Unit 3: The Cost of Victory
50% casualty rate for Canadians deployed overseas
Canadian troops quickly earned a reputation for being strong, brave – and effective. Soon, they were used by the Allies as “shock troops”, which meant that they were sent to where the battle had stagnated in order to offer reinforcement and hopefully break through the enemy lines.
As a consequence, the Canadian Corps sustained a high number of casualties. Of the 619,636 Canadians who enlisted, 424,000 served abroad. From those 424 000 soldiers, 59,544 died during the war and another 172,000 were wounded.
While it is easy to find out how many soldiers were physically hurt by the war, it is much harder to find what psychological impact the war had on soldiers. Some 9,000 Canadian soldiers were reported as suffering from “shell shock”, which we refer to today as post-traumatic stress disorder (PTSD).
A Regiment’s most sacred distinguishing honour
The Regimental Colour is embroidered and carefully woven by skilled craftsmen and can only be approved by the reigning Monarch. The Royal Montreal Regiment has received their first set of colours in January 1919 at Unter Eschbach, Germany. This was the first time that a Regiment had been presented with Colours on foreign conquered soil at the end of a victorious campaign.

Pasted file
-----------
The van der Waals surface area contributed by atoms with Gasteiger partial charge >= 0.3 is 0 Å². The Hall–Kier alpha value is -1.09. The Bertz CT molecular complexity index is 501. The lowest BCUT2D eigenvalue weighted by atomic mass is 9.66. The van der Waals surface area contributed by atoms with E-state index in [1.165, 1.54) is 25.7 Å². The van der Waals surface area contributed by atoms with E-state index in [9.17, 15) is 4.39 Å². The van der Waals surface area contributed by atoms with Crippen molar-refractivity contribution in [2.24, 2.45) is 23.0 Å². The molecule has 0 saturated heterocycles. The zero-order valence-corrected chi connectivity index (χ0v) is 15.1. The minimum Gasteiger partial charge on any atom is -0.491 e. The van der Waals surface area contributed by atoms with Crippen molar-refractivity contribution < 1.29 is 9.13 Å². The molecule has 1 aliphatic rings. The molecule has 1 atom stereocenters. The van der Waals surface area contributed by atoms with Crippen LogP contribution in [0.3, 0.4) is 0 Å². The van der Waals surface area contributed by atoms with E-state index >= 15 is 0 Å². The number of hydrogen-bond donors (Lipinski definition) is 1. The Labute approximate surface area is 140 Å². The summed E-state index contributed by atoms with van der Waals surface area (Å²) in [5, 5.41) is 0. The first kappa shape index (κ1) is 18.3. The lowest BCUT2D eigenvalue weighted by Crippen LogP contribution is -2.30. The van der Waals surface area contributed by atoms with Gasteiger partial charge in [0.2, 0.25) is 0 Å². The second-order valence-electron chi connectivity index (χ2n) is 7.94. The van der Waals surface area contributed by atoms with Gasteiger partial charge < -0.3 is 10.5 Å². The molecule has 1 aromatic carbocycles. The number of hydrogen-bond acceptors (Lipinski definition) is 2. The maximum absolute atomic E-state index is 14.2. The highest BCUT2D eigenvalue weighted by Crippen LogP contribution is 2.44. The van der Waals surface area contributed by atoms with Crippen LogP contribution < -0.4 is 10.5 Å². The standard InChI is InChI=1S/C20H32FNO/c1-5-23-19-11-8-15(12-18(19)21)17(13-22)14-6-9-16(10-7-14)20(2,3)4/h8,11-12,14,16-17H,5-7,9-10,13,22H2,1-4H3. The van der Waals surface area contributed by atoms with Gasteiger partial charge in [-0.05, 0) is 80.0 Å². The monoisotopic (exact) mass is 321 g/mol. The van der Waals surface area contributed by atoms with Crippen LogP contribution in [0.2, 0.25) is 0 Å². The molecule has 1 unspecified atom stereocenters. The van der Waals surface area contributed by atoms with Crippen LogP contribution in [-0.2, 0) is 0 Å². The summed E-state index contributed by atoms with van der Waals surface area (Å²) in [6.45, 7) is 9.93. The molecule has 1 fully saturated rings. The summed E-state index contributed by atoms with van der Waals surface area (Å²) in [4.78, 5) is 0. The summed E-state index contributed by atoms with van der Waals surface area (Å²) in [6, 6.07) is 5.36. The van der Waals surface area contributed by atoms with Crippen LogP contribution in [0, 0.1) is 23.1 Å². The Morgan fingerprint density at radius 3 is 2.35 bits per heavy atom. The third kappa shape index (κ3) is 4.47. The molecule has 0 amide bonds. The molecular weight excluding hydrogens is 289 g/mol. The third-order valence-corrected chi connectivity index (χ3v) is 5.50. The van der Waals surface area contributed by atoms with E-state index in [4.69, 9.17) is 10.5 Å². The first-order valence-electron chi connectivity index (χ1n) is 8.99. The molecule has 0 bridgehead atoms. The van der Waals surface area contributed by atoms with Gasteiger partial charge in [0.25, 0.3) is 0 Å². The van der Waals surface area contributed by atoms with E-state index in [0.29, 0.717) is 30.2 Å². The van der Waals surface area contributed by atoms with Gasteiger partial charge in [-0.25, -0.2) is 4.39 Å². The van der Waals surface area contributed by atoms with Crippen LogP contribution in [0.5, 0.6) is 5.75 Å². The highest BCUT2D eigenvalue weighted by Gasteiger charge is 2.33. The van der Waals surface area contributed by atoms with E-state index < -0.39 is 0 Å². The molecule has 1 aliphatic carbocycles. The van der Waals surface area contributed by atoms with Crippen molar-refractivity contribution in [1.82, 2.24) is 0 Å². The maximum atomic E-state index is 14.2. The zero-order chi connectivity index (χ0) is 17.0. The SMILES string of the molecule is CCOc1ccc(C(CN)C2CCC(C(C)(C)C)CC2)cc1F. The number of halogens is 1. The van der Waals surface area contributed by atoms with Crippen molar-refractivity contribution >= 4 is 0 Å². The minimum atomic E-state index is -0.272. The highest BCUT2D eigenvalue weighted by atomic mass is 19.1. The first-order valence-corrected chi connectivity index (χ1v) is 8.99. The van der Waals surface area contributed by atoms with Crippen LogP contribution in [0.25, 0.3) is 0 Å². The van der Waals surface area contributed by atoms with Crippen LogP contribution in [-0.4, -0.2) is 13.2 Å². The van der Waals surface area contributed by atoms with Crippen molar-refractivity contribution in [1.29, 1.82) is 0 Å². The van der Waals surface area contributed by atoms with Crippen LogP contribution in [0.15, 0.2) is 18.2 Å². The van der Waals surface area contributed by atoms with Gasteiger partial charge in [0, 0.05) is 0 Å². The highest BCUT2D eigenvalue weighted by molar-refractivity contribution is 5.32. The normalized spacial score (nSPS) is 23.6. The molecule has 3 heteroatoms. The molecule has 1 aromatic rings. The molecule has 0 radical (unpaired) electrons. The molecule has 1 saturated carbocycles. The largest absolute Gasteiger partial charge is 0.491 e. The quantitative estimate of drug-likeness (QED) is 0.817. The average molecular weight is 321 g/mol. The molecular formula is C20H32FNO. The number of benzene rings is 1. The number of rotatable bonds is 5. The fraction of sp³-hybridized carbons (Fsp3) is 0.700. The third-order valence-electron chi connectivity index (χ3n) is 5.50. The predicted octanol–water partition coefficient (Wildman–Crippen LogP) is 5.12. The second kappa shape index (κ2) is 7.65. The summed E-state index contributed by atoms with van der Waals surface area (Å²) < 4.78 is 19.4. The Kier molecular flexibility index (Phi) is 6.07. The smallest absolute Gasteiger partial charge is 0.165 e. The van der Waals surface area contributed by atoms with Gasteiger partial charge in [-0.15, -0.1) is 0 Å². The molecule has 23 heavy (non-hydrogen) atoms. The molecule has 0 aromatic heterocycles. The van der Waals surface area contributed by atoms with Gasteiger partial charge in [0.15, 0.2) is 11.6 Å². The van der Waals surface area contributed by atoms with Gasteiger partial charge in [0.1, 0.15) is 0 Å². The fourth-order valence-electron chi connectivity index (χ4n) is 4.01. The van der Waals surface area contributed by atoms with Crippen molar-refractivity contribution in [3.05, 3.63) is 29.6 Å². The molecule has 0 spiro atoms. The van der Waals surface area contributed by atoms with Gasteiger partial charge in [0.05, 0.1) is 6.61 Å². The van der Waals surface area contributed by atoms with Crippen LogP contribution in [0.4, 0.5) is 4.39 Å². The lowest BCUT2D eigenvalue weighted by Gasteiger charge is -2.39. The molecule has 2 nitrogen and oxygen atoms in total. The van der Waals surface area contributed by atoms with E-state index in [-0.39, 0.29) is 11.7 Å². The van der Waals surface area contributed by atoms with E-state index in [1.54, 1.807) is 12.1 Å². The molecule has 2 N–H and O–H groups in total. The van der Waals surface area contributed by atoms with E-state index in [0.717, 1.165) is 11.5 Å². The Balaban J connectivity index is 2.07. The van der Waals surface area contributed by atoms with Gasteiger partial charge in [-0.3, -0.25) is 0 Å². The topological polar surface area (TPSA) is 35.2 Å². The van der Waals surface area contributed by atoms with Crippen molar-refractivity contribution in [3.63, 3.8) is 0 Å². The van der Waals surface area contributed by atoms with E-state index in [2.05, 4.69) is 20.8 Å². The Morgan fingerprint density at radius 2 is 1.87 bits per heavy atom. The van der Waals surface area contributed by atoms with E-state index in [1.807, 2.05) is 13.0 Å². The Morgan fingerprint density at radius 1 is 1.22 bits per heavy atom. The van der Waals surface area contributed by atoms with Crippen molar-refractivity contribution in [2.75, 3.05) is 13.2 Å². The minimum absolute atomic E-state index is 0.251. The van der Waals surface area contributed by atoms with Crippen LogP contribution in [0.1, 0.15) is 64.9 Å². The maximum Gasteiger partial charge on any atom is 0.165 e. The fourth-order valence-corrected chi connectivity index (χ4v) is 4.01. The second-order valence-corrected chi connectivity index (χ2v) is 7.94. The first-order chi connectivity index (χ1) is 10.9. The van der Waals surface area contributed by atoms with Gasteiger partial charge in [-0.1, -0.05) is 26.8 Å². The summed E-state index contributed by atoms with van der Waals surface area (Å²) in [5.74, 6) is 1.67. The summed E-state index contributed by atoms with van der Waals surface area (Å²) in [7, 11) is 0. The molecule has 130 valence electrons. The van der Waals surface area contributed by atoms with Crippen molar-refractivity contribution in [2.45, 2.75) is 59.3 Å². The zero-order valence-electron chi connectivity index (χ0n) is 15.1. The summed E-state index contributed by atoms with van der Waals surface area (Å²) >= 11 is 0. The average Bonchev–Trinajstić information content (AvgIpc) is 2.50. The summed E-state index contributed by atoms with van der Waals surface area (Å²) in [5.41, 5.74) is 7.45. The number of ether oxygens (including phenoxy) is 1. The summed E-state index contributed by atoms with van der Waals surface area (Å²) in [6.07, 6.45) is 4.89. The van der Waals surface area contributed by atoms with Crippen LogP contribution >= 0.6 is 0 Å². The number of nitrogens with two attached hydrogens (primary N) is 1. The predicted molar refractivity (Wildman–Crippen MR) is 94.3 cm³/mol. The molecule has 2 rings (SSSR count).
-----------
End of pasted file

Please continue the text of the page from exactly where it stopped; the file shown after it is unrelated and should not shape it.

A Symbolic Memorial Plaque
The Memorial Plaque was issued during WW1 and was given to the next of kin of all servicemen and servicewomen of the British Empire who died during the Great War. 1,355,000 bronze memorial plaques were issued throughout the British Empire. Popularly known as “Dead Man’s Penny” because of it’s shape and colour. Each memorial plaque was personalized with the name of the individual killed, along with the inscription “He died for freedom and honour” (the memorial plaques were modified for females to read “She died…”)
Each element in the design by Edward Carter Preston carries its own significance.
For your research
Personnel Records WWI (Library and Archives Canada)
Commonwealth War Graves Commission
Circumstances of death registers – WWI – Library and Archives Canada
Book of Remembrance- Veterans Affairs
The Canadian Letters and Images Project: WWI
To create a properly annotated bibliography
National World War I Museum and Memorial
Example from The Canadian Letters and Images Project: WWI
On Remembrance Day
To organize a ceremony of Remembrance Day in your own school, if one does not already exist, use this link from Veterans Affairs to help you
Large Canadian war memorials:
Memorials in Canada
Unknown soldier, Ottawa
Experience Vimy – Veterans Affairs
Canadian Virtual War Memorial
Graphic illustration of voter rights 1917
(A selection of Unionist and Laurier Liberal material from 1917 election, great resource).
NFB doc: Front Lines: The Trenches. Excerpts of letters home are read describing soldier life in the trenches. 9:45 mins.